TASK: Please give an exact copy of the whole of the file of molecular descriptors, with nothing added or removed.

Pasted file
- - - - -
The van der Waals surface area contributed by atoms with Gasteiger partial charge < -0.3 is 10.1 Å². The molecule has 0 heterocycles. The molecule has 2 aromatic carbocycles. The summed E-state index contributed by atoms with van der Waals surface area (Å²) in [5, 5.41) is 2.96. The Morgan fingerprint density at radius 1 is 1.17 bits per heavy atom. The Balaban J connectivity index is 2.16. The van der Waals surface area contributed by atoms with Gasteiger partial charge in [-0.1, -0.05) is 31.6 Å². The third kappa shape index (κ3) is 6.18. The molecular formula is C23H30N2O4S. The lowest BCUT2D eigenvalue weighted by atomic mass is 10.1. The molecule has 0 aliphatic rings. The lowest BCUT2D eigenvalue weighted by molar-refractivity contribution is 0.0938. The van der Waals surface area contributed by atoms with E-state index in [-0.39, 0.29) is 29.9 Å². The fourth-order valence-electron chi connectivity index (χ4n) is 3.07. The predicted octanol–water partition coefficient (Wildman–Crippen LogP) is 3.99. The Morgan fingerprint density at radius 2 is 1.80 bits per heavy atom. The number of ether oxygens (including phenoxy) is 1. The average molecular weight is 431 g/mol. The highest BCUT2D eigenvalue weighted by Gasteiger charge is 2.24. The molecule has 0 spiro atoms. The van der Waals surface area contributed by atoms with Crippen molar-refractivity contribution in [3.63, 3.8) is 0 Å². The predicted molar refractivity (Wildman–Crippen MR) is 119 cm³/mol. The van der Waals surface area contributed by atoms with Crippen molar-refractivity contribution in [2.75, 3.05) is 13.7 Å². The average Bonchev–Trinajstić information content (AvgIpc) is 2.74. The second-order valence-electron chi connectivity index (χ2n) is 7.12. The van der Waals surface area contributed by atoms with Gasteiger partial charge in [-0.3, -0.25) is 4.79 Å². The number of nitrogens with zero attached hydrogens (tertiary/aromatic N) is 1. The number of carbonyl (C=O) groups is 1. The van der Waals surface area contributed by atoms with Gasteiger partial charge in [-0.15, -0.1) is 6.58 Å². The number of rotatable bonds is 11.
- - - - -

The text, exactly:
The van der Waals surface area contributed by atoms with Gasteiger partial charge < -0.3 is 10.1 Å². The molecule has 0 heterocycles. The molecule has 2 aromatic carbocycles. The summed E-state index contributed by atoms with van der Waals surface area (Å²) in [5, 5.41) is 2.96. The Morgan fingerprint density at radius 1 is 1.17 bits per heavy atom. The Balaban J connectivity index is 2.16. The van der Waals surface area contributed by atoms with Gasteiger partial charge in [-0.1, -0.05) is 31.6 Å². The third kappa shape index (κ3) is 6.18. The molecular formula is C23H30N2O4S. The lowest BCUT2D eigenvalue weighted by atomic mass is 10.1. The molecule has 0 aliphatic rings. The lowest BCUT2D eigenvalue weighted by molar-refractivity contribution is 0.0938. The van der Waals surface area contributed by atoms with E-state index in [-0.39, 0.29) is 29.9 Å². The fourth-order valence-electron chi connectivity index (χ4n) is 3.07. The predicted octanol–water partition coefficient (Wildman–Crippen LogP) is 3.99. The Morgan fingerprint density at radius 2 is 1.80 bits per heavy atom. The number of ether oxygens (including phenoxy) is 1. The average molecular weight is 431 g/mol. The highest BCUT2D eigenvalue weighted by Gasteiger charge is 2.24. The molecule has 0 spiro atoms. The van der Waals surface area contributed by atoms with Crippen molar-refractivity contribution in [3.63, 3.8) is 0 Å². The predicted molar refractivity (Wildman–Crippen MR) is 119 cm³/mol. The van der Waals surface area contributed by atoms with Crippen molar-refractivity contribution in [2.75, 3.05) is 13.7 Å². The average Bonchev–Trinajstić information content (AvgIpc) is 2.74. The second-order valence-electron chi connectivity index (χ2n) is 7.12. The van der Waals surface area contributed by atoms with Gasteiger partial charge in [-0.3, -0.25) is 4.79 Å². The number of nitrogens with zero attached hydrogens (tertiary/aromatic N) is 1. The number of carbonyl (C=O) groups is 1. The van der Waals surface area contributed by atoms with Gasteiger partial charge in [-0.15, -0.1) is 6.58 Å². The number of rotatable bonds is 11.